Let’s face facts – no man wants to engage in lengthy litigation with his wife or child’s mother.  It is hard enough dealing with the emotional toll of a break up let alone suffering through a difficult and expensive legal process.  As the saying goes, if I had a nickel for every prospective client that just “wants this over with,” or wants an “amicable split,” then I’d have an awful lot of nickels.  It is, therefore, tempting to want to immediately discuss settlement with the other side.  Perhaps it is at the kitchen table, or by text or email.  Perhaps it is via a multi-layered Excel spreadsheet covering everything from support to visitation to division of the dinner napkins.  Perhaps it is shouting at one another in the basement. However it comes about, these early settlement discussions need to be approached with extreme caution.  You don’t want to make a mistake, have the discussions backfire, and make your case worse.

The first hurdle is an emotional one.  Particularly when you are the one initiating the break up, you are often months ahead of your partner emotionally.  You’ve had a lot more time to think about your options, envision the end of the relationship and process the practical issues.  You’ve researched the law and perhaps consulted with an attorney. It is quite possible that your partner hasn’t done any of these things.  Engaging in detailed “nuts and bolts” issues while your partner is still in shock over the end of the relationship can be counter-productive.  Let things cool off for a bit.  Let your partner process the situation.  Keep any discussions about settlement as broad as possible.  There’s nothing wrong with saying “we’ll work it out,” while remaining positive that you intend to be fair.

Similarly, some people are not ready to discuss settlement due to anger and/or ignorance of the law. I frequently hear from clients who have attempted settlement discussions only to have their wives reply “you’ve controlled me for 10 years and you’re not going to control me now!” Furthermore, if she hasn’t met with a competent attorney, her lack of legal knowledge can shut her down from a rational discussion. Either she has unreasonable expectations of what she’s entitled to under the law, or she makes tentative agreements with you only to be brought down back to Earth once she does speak with an attorney. Waiting for one or two court appearances may assist settlement discussions once both parties have a chance to see the courthouse and rightfully conclude that it is not a place to resolve their conflict.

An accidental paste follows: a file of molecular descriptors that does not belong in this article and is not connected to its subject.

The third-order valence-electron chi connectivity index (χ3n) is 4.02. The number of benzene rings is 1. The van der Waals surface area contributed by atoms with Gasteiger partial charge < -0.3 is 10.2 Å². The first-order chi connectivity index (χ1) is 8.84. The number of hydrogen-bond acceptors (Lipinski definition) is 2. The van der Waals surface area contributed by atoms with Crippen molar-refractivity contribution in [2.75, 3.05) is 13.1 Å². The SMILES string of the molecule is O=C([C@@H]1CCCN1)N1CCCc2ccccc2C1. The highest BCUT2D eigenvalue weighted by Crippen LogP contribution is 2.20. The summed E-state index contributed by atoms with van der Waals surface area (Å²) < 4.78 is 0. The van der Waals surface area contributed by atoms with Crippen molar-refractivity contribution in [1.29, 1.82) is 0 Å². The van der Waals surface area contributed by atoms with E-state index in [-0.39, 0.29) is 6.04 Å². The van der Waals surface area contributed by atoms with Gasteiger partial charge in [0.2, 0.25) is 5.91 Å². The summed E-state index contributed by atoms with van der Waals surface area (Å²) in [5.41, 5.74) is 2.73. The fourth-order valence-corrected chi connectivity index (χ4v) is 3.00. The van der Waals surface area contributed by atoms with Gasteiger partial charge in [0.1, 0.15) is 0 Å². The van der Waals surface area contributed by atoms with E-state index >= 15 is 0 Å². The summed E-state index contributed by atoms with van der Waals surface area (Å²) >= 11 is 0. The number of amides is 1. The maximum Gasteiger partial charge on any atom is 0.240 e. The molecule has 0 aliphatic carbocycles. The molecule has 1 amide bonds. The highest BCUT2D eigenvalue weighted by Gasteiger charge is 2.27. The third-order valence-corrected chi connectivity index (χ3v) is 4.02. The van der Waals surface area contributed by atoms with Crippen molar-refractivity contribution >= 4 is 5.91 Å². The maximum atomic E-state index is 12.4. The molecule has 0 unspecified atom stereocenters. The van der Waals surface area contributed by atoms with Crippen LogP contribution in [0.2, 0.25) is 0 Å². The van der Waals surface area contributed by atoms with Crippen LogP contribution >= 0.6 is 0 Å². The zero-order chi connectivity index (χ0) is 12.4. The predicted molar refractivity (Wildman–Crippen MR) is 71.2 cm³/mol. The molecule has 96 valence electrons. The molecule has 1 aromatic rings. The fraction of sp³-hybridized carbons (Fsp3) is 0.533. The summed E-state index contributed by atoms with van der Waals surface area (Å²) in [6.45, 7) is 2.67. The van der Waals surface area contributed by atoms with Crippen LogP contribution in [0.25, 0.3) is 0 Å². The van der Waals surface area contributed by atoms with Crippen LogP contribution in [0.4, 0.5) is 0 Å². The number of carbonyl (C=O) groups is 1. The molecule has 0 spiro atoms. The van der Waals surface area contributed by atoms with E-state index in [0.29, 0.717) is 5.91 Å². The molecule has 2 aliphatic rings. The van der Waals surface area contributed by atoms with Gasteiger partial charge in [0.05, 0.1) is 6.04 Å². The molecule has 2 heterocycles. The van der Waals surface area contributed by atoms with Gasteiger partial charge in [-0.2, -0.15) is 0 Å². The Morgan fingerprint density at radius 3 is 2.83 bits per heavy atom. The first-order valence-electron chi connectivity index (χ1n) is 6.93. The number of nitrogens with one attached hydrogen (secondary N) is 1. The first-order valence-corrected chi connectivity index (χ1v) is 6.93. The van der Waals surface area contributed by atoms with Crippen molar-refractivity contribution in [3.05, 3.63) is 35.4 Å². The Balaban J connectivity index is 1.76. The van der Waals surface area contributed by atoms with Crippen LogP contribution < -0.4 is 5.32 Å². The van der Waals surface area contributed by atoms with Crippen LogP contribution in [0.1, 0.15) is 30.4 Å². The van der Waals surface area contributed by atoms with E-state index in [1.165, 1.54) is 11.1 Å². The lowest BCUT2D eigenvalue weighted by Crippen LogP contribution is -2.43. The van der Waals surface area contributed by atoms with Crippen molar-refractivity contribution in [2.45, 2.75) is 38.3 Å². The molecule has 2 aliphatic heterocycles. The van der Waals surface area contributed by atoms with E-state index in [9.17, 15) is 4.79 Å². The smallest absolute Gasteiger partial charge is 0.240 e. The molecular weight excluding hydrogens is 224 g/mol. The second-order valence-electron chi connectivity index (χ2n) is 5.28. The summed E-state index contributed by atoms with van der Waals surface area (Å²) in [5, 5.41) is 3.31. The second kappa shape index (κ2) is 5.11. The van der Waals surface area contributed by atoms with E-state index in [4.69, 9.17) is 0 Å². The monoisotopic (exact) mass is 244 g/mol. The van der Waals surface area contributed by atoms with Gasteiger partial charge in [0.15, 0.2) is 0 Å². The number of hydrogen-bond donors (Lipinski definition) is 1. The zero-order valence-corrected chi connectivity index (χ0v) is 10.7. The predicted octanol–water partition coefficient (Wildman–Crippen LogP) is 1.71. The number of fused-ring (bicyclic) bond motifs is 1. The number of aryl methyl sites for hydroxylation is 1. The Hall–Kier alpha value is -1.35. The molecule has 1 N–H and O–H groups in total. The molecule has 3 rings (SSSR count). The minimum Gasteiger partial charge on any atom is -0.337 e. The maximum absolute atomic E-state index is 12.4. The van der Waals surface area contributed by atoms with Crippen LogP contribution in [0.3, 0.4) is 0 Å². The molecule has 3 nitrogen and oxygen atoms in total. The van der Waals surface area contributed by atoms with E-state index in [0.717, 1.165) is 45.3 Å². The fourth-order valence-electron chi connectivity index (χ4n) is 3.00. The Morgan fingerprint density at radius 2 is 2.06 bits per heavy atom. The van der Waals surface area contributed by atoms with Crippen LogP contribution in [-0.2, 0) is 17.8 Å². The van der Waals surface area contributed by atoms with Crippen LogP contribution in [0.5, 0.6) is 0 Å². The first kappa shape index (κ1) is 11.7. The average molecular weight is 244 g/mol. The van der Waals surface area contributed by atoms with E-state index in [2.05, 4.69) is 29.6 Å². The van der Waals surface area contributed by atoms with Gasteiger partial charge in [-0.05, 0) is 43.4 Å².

Engaging in early settlement discussions can also be a problem when you don’t have all of the information.  Unless you are absolutely certain that all income and assets have been accounted for and there is no undisclosed debt in your name, it is dangerous to talk settlement. Our experience has shown time and time again that things come to light during the litigation via subpoena or asking the right questions to the other party that make settlement much more complicated.  It is essential to know all the facts before committing to a settlement.

Similarly, informal settlement discussions can be dangerous because parties are likely to miss crucial issues or concede on items that they don’t need to concede.  For instance, I frequently hear clients say, “She can have everything in the house.”  This is unnecessary and if it is stated verbally, it can come back to haunt you.  There is no reason you shouldn’t be entitled to an equitable share of furnishings and other personal property that accumulated during your marriage.  And even if you truly don’t care about this “stuff,” you should hold off on such an offer until you have to use it to get something else in exchange.  We often say “no one issue should be settled until all issues are settled”.

Settlement discussions between the parties are also often discouraged by one or both attorneys and persistent demands to work things out by one party can lead to allegations of control or emotional abuse.  In the worst of these cases, you may find yourself on the receiving end of a restraining order.

Finally, there may be a disadvantage to attempting to settle a case early on based upon you or your wife’s employment, housing or financial situation.  Divorces with minor children typically take a minimum of 6 months.  Where your wife isn’t working at the beginning of the process, for instance, it would be premature and possibly counter-productive for you to discuss custody and support issues.  Waiting a few months for her to get a job and have a new reality in terms of her availability to parent the children and contribute toward their support often works to your advantage.

There is nothing wrong with settling cases out of court.  The reality is that most cases end without much court intervention.  However, you are much better off sitting down with your lawyer and carefully formulating a settlement proposal at the right time and with all necessary information in hand.  Have your lawyer put a thorough proposal in writing and ensure that such an offer cannot be disclosed to the judge should the case go to court.

About ADAM (American Divorce Association for Men)

The American Divorce Association for Men (ADAM) is a group of highly qualified attorneys who advocate for men’s rights in divorce, child custody and parenting time, paternity, support, property settlement, post judgment modifications, and other family law matters. Since 1988, ADAM has been aggressive, diligent, and uncompromising when representing their clients. A team of compassionate and skilled family law attorneys, ADAM is dedicated to being Michigan’s leading divorce attorneys for men.